Italy bus hijacker says he 'heard voices' of drowned migrant children

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Italy bus hijacker says he 'heard voices' of drowned migrant children
Photo: AFP

The driver of a school bus who torched the vehicle to protest Mediterranean migrant deaths claimed on Friday he acted after hearing the voices of drowned children urging him on, media reports said.


Insisting again that he did not want to hurt anyone, Ousseynou Sy, a 47-year-old of Senegalese origin, reportedly told investigators: "I heard the voices of the children in the sea who were telling me 'do something spectacular for us without hurting the children'."

Earlier Friday other reports quoted Sy as saying he planned to use his young passengers as human shields and escape to Africa.

"I wanted to get to the runway at (Milan's) Linate airport using the children as human shields and from there head to Africa by plane," Corriere della Sera daily quoted Sy as telling investigators.

Sy on Wednesday hijacked a bus while taking 12-13 year-olds from a gym to school in Crema, east of Milan.

Armed with two petrol canisters and a cigarette lighter, he threatened the youngsters, took their telephones and told the adults to tie them up with electric cable.

Their 40-minute ordeal ended when police managed to smash windows open and get those onboard out just as Sy set fire to the vehicle.

He now faces having his Italian citizenship, obtained through marriage in 2004, revoked.

According to the Corriere della Sera, Sy has told investigators he hates white people for having "invaded and colonised" Africa, forcing Africans to emigrate and "die in the Mediterranean".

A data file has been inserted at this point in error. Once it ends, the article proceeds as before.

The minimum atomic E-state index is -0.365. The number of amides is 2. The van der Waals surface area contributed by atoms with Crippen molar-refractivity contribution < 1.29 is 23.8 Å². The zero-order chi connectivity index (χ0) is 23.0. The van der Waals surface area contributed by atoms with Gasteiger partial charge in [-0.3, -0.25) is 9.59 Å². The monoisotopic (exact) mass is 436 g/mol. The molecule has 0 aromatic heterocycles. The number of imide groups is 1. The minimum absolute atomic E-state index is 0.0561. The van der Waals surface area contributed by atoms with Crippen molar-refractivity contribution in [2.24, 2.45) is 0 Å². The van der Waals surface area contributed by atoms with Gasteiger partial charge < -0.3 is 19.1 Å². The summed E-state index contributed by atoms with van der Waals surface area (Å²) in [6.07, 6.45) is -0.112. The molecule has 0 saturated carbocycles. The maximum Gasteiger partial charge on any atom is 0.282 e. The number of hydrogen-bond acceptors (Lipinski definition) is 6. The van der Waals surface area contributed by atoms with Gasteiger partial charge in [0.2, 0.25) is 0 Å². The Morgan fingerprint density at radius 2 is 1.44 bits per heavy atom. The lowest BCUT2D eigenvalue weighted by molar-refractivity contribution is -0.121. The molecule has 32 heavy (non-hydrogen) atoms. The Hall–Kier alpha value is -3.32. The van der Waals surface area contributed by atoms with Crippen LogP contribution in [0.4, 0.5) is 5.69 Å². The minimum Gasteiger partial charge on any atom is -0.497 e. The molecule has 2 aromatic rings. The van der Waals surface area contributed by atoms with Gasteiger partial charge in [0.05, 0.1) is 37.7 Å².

Alberto Nobili, head of Milan's counter terrorism police, said Sy had posted a video on Youtube with the message: "Africa, rise up."

Media reports quoted him as saying he had no regrets as "it was something I had to do and would do again, 100 times. Why did I do it? To send a signal to Africa".

He reportedly told investigators that Italy's impounding Tuesday of migrant rescue ship "Mare Jonio" off the Italian island of Lampedusa with 48 people aboard had been a tipping point for him.

Quoting three students on the bus, Messagero daily reported Sy had first attempted a hijack on Monday, two days earlier.

"He tried to change the route but a teacher intervened and said 'what are you doing? Stick to the right route'."

That day, the trio said, Sy appeared very nervous, shouting insults at one child.

The government, in the shape of deputy prime minister, Luigi di Maio, and far-right Interior Minister Matteo Salvini, say Rome could now revoke Sy's passport.

The debate has become increasingly heated in a country where Salvini's tough anti-immigration stance is popular with conservatives.

In February last year, Italy was similarly rocked when far-right militant Luca Traini fired on a dozen African migrants in the central town of Macerata, injuring six. The attack was an apparent response to the killing of a young Italian woman, allegedly by a Nigerian drug dealer.

The alleged perpetrator of last week's Christchurch massacre in New Zealand had scrawled Traini's name on one of his weapons.

Anti-mafia state prosecutor Cafiero de Raho warned La Stampa daily the time had come to "tone down" the rhetoric, citing the danger of people further feeding on existing extremism and racial hatred.

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